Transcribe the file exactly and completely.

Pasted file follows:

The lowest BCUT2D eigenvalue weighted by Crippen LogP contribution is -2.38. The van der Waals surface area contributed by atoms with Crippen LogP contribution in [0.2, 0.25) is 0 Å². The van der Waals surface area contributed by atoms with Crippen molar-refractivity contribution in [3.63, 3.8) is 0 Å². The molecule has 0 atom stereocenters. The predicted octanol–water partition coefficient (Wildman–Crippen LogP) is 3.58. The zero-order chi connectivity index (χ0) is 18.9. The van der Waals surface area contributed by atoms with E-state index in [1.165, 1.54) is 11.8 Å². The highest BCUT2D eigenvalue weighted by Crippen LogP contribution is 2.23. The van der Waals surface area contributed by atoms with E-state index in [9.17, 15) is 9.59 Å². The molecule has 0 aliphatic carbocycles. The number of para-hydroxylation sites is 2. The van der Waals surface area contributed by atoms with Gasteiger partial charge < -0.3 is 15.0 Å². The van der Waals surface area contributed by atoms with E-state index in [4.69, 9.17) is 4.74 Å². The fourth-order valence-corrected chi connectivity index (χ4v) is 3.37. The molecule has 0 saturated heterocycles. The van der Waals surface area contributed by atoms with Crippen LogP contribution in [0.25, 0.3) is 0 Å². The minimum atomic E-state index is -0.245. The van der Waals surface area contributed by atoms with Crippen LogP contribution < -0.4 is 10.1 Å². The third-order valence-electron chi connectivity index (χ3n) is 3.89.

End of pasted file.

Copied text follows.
The lowest BCUT2D eigenvalue weighted by Crippen LogP contribution is -2.38. The van der Waals surface area contributed by atoms with Crippen LogP contribution in [0.2, 0.25) is 0 Å². The van der Waals surface area contributed by atoms with Crippen molar-refractivity contribution in [3.63, 3.8) is 0 Å². The molecule has 0 atom stereocenters. The predicted octanol–water partition coefficient (Wildman–Crippen LogP) is 3.58. The zero-order chi connectivity index (χ0) is 18.9. The van der Waals surface area contributed by atoms with E-state index in [1.165, 1.54) is 11.8 Å². The highest BCUT2D eigenvalue weighted by Crippen LogP contribution is 2.23. The van der Waals surface area contributed by atoms with E-state index in [9.17, 15) is 9.59 Å². The molecule has 0 aliphatic carbocycles. The number of para-hydroxylation sites is 2. The van der Waals surface area contributed by atoms with Gasteiger partial charge < -0.3 is 15.0 Å². The van der Waals surface area contributed by atoms with E-state index in [4.69, 9.17) is 4.74 Å². The fourth-order valence-corrected chi connectivity index (χ4v) is 3.37. The molecule has 0 saturated heterocycles. The van der Waals surface area contributed by atoms with Crippen LogP contribution in [0.25, 0.3) is 0 Å². The minimum atomic E-state index is -0.245. The van der Waals surface area contributed by atoms with Crippen LogP contribution < -0.4 is 10.1 Å². The third-order valence-electron chi connectivity index (χ3n) is 3.89.